In your remarks, you said that Europe is suffering a “crisis of confidence.” Most economists I know say it’s suffering a crisis of growth and debt, and it’s not yet solved.
Helle Thorning-Schmidt: Let me be clear that I think the Europeans have acted rather fast, considering we are 27 sovereign nations. We have built a firewall. We have found a solution for private-sector investors. We have a new fiscal compact. And what we’re all looking at now and hoping is that the firewall will be sufficient to bring Greece out of the debt crisis. Do you need confidence for that? Yes. You need growth in other E.U. countries. We need growth in America as well.
But don’t get me wrong. This is a European problem, and we need to solve it.
Almost every analyst I’ve spoken to has been extremely skeptical that this package has any chance of bringing Greece out of its debt crisis. The night it was released, the Financial Times reported on a confidential document distributed to many of the euro zone’s finance ministers that essentially said that this package wouldn’t work. The more optimistic voices say that if more needs to be done later, it will be.
My question back would be, aren’t we all in a situation of muddling through? In the American political system in an election year, perhaps the decision-making system is not as fast as you wish it was. In Europe, it’s not as fast as we wish it was. But there has been a tremendous solidarity in Europe from bigger countries towards a smaller country in need of help. These are sovereign nations that have to decide this in democratically elected parliaments. So you could always discuss whether it could be twice as big. But they have acted, and they have acted fast.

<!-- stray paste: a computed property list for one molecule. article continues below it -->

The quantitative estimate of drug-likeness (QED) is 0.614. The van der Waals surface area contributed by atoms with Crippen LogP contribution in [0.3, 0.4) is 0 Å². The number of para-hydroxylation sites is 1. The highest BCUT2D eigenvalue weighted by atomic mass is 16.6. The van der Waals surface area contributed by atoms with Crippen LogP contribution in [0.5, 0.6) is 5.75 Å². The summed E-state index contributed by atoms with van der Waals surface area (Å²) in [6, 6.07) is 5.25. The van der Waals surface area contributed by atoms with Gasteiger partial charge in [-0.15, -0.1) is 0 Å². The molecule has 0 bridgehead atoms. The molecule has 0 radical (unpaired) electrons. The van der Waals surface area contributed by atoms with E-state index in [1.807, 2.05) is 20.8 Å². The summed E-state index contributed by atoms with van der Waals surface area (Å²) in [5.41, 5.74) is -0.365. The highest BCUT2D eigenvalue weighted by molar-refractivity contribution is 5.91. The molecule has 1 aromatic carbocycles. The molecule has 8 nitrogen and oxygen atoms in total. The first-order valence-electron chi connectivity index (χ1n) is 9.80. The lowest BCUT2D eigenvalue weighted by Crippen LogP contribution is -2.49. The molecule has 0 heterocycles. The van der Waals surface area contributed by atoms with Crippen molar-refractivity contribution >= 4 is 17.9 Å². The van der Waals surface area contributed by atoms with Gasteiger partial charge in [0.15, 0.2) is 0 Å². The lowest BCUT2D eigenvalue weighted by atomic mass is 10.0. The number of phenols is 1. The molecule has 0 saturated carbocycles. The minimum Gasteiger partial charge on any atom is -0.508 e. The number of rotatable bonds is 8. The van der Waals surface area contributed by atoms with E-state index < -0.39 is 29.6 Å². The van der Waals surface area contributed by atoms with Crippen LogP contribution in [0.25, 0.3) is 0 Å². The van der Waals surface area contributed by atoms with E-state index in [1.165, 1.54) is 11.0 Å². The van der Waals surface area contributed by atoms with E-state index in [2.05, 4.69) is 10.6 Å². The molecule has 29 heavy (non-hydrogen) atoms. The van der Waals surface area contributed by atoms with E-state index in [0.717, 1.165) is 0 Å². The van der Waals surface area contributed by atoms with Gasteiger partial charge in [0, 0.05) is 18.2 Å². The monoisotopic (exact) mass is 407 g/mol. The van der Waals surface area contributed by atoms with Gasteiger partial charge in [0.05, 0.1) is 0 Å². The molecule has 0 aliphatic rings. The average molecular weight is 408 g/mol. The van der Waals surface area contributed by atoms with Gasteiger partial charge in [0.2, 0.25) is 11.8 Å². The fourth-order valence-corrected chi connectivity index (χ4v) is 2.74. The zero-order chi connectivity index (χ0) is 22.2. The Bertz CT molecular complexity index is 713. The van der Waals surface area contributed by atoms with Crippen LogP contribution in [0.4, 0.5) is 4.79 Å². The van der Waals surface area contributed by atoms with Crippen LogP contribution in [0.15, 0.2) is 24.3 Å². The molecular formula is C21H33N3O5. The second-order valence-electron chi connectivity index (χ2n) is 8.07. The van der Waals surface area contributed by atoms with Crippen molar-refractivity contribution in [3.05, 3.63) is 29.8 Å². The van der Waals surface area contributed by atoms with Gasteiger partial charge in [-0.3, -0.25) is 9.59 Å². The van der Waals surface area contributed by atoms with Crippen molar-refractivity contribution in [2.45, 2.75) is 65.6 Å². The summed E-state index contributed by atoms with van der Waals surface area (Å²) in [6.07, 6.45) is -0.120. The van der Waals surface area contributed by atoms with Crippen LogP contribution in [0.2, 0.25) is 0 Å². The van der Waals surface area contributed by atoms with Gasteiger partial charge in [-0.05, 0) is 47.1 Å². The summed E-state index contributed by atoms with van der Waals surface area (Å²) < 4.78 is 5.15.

Labor-market reforms are critical in the European economic discussion but almost unknown in America’s economic discussion. So can you explain to an American audience the role labor-market reforms are playing in Europe?
I think the European countries are different when you compare [them] to the United States. The demographic challenges will be felt very hard in Europe, because we don’t have access to immigration, politically and for other reasons. That’s not the same in the U.S. You have access to almost unlimited labor. We need to find other ways to expand our labor force, and we can only do that by raising the pension age, as we have done, asking people to work longer hours and making other reforms in the labor market.
You mention that you’re trying to institute some of those reforms in Denmark. Which?
We will ask laborers to work longer hours. I believe everyone understands now that we need to tighten our belt and contribute to the solution. If austerity is applied fairly, it will be accepted by a lot of people. People want to make sacrifices, but they don’t want to be sacrificed. We need to have austerity and cuts, but in a fair way.